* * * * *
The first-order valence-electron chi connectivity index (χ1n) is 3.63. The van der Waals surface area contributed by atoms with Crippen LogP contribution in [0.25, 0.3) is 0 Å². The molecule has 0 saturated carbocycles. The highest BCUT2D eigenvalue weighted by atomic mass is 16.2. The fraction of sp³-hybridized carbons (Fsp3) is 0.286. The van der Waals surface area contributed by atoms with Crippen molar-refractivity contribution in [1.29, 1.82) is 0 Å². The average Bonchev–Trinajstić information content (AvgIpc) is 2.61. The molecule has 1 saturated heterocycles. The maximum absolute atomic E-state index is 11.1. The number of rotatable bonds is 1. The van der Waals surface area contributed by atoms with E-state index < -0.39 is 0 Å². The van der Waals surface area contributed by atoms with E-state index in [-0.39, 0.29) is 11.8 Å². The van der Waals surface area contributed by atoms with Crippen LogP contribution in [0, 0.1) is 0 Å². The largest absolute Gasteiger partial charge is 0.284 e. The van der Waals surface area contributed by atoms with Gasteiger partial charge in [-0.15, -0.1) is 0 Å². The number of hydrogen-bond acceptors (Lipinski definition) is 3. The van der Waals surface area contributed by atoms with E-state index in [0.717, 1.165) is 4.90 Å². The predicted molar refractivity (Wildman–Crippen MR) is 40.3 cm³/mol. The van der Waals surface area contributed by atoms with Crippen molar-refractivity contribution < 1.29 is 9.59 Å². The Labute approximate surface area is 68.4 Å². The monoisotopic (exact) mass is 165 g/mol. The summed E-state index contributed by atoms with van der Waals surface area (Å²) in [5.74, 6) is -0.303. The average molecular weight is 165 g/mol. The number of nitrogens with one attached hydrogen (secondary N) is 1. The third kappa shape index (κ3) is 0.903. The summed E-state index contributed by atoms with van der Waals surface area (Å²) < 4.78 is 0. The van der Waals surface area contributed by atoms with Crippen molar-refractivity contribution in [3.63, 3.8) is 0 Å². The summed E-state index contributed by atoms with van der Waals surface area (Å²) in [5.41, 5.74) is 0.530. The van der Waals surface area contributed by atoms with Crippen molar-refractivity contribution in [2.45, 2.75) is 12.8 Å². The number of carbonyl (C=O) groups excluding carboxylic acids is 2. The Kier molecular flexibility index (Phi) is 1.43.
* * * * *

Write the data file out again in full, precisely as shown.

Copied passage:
The first-order valence-electron chi connectivity index (χ1n) is 3.63. The van der Waals surface area contributed by atoms with Crippen LogP contribution in [0.25, 0.3) is 0 Å². The molecule has 0 saturated carbocycles. The highest BCUT2D eigenvalue weighted by atomic mass is 16.2. The fraction of sp³-hybridized carbons (Fsp3) is 0.286. The van der Waals surface area contributed by atoms with Crippen molar-refractivity contribution in [1.29, 1.82) is 0 Å². The average Bonchev–Trinajstić information content (AvgIpc) is 2.61. The molecule has 1 saturated heterocycles. The maximum absolute atomic E-state index is 11.1. The number of rotatable bonds is 1. The van der Waals surface area contributed by atoms with E-state index < -0.39 is 0 Å². The van der Waals surface area contributed by atoms with E-state index in [-0.39, 0.29) is 11.8 Å². The van der Waals surface area contributed by atoms with Crippen LogP contribution in [0, 0.1) is 0 Å². The largest absolute Gasteiger partial charge is 0.284 e. The van der Waals surface area contributed by atoms with Gasteiger partial charge in [-0.15, -0.1) is 0 Å². The number of hydrogen-bond acceptors (Lipinski definition) is 3. The van der Waals surface area contributed by atoms with E-state index in [0.717, 1.165) is 4.90 Å². The predicted molar refractivity (Wildman–Crippen MR) is 40.3 cm³/mol. The van der Waals surface area contributed by atoms with Crippen molar-refractivity contribution < 1.29 is 9.59 Å². The Labute approximate surface area is 68.4 Å². The monoisotopic (exact) mass is 165 g/mol. The summed E-state index contributed by atoms with van der Waals surface area (Å²) in [5.74, 6) is -0.303. The average molecular weight is 165 g/mol. The number of nitrogens with one attached hydrogen (secondary N) is 1. The third kappa shape index (κ3) is 0.903. The summed E-state index contributed by atoms with van der Waals surface area (Å²) < 4.78 is 0. The van der Waals surface area contributed by atoms with Crippen molar-refractivity contribution in [3.63, 3.8) is 0 Å². The summed E-state index contributed by atoms with van der Waals surface area (Å²) in [5.41, 5.74) is 0.530. The van der Waals surface area contributed by atoms with Crippen molar-refractivity contribution in [2.45, 2.75) is 12.8 Å². The number of carbonyl (C=O) groups excluding carboxylic acids is 2. The Kier molecular flexibility index (Phi) is 1.43.